Assuming Barber and Winger are going to be one and two in the rankings – which may or may not be a reasonable assumption – which of them ranks higher. They’re 2-2 head-to-head and one and two on the year’s performance list. Barber’s world championships victory is a higher achievement than Winger’s DL final triumph, but the other finished second on both occasions. Winger has the edge on distances thrown.

In any case, Winger has nudged Barber out of the season-ending limelight. The gazumper had been gazumped. Having joined the exclusive club of Australian athletes to have won a gold medal at two world championships, I’ve no doubt Kelsey-Lee Barber is able to have a bit of a chuckle at the irony of it all.

Winger only cliched her place in the US team for Eugene with a last-round winning throw of 64.26 at the US championships a few weeks before the world championships. The top-three finish and an automatic qualifying standard meant she could not be left off the team. She is also 36 years old and a veteran of many US teams. She had also announced that this would be her last year of competition, but hers is not a cliché story of gutsy veteran makes good at last opportunity.

DOHA, QATAR – OCTOBER 01: Kelsey-Lee Barber of Australia competes in the Women’s Javelin Throw final during day five of 17th IAAF World Athletics Championships Doha 2019 at Khalifa International Stadium on October 01, 2019 in Doha, Qatar. (Photo by Christian Petersen/Getty Images)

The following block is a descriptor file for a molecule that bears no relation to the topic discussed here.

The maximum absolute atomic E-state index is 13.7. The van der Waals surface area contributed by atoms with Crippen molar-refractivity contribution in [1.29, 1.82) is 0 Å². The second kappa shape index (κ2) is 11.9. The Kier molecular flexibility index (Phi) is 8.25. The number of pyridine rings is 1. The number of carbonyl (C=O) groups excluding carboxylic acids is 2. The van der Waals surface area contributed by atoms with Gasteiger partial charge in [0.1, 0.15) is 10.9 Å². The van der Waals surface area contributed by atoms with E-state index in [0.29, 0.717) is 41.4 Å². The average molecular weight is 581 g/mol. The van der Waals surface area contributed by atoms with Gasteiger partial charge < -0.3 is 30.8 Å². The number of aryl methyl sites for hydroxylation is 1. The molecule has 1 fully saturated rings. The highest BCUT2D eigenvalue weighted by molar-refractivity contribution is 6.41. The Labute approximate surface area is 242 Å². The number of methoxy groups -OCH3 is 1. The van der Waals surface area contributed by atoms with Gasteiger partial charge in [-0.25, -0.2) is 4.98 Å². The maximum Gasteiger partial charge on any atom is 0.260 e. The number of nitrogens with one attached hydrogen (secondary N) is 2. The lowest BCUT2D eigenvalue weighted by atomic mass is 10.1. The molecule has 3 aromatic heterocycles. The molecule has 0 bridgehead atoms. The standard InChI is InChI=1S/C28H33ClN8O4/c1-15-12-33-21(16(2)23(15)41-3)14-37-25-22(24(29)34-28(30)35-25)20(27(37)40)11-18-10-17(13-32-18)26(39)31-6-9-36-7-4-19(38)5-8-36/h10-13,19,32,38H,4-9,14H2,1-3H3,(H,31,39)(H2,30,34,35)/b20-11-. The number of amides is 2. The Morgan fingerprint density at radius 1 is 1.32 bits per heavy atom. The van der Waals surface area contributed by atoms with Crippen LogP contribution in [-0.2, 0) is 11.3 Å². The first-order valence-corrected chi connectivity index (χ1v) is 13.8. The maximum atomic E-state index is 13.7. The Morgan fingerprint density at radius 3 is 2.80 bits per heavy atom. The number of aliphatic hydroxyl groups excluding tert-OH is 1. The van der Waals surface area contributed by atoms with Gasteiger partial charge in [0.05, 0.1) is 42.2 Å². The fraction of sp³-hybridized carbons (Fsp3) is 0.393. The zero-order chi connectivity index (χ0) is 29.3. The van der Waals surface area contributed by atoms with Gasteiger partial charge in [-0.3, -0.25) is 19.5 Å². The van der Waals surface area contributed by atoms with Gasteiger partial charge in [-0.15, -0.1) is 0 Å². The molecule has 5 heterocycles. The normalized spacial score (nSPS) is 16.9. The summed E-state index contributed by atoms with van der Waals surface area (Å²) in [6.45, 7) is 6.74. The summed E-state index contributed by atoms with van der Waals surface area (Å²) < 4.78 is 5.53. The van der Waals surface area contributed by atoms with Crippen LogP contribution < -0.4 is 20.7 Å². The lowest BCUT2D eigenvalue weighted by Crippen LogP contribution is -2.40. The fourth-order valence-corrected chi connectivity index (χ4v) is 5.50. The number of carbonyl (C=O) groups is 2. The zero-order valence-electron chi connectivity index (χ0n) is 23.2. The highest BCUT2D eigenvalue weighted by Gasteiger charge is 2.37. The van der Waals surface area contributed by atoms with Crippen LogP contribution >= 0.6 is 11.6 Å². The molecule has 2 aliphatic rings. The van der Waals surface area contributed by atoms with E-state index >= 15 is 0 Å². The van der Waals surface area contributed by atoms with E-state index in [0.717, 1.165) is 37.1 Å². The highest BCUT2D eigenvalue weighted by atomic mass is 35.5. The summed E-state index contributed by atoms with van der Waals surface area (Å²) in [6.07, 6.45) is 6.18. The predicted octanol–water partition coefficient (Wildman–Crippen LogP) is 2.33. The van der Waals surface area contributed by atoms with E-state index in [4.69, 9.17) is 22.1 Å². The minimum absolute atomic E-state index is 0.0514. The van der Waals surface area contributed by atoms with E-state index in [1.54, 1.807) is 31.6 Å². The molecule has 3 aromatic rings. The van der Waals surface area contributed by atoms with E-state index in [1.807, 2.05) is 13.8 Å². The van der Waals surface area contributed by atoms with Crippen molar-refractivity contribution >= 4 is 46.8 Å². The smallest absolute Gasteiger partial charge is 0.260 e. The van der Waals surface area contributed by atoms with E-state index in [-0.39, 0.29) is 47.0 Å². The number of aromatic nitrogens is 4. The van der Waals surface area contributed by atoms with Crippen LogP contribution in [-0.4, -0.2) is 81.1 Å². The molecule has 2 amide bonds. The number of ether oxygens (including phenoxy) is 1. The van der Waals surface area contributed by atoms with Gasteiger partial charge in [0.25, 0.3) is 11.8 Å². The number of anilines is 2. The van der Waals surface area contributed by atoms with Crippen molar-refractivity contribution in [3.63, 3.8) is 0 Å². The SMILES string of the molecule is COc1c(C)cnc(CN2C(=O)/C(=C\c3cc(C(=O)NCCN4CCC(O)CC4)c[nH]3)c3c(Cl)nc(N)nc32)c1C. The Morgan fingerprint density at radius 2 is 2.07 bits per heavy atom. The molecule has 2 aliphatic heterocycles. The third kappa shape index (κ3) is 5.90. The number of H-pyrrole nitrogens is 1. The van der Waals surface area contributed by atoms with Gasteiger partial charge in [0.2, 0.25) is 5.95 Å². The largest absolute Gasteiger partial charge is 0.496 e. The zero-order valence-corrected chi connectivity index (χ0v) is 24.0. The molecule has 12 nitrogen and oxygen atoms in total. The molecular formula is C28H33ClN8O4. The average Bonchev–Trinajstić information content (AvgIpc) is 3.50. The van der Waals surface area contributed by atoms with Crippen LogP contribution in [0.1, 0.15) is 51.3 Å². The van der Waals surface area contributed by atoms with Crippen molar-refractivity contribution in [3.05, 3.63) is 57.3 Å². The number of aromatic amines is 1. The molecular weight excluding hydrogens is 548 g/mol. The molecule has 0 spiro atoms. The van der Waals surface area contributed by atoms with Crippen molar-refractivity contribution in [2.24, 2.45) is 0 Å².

It does have elements of such, admittedly, but in her sixth world championships, along with four Olympic teams, Winger went through the first major championships nerves thing long ago. What she has battled, however, are a series of injuries – again, nothing new for a thrower – which plagued her, especially in Olympic years. Like Australia’s Louise Currey at the Sydney 2000 Olympics, Winger competed in London in 2012 with a torn ACL tendon in her left (blocking) knee. Four years later it was a rotator cuff injury which hampered her performance in Rio and then a second ACL tear last year before Tokyo. She threw with a brace on her knee throughout 2022.

But with three world championships finals, Winger has always been there or thereabouts in major competitions. At her first world championships in Berlin in 2009, Winger competed alongside Steffi Nerius of Germany who won the gold medal in front of her home crowd. Having grown up in Oregon, it became a goal for Winger in Eugene, she told Jon Mulkeen in a World Athletics feature.

“My inspiration for retirement at Hayward Field was Steffi Nerius of Germany winning . . . in front of a home crowd in Berlin the year she announced her retirement, so knowing I was going to have a home crowd, I thought, ‘What better way to go out than maybe grabbing a medal at my home field’.”

Which Winger did, a lifetime best in Brussels and a Diamond League final win adding cream and a cherry on top of the cake. Jon Mulkeen’s feature and another by Jeff Hollobaugh for Track & Field News are worth a read for fuller accounts on Kara Winger’s career and its fairy-tale finish.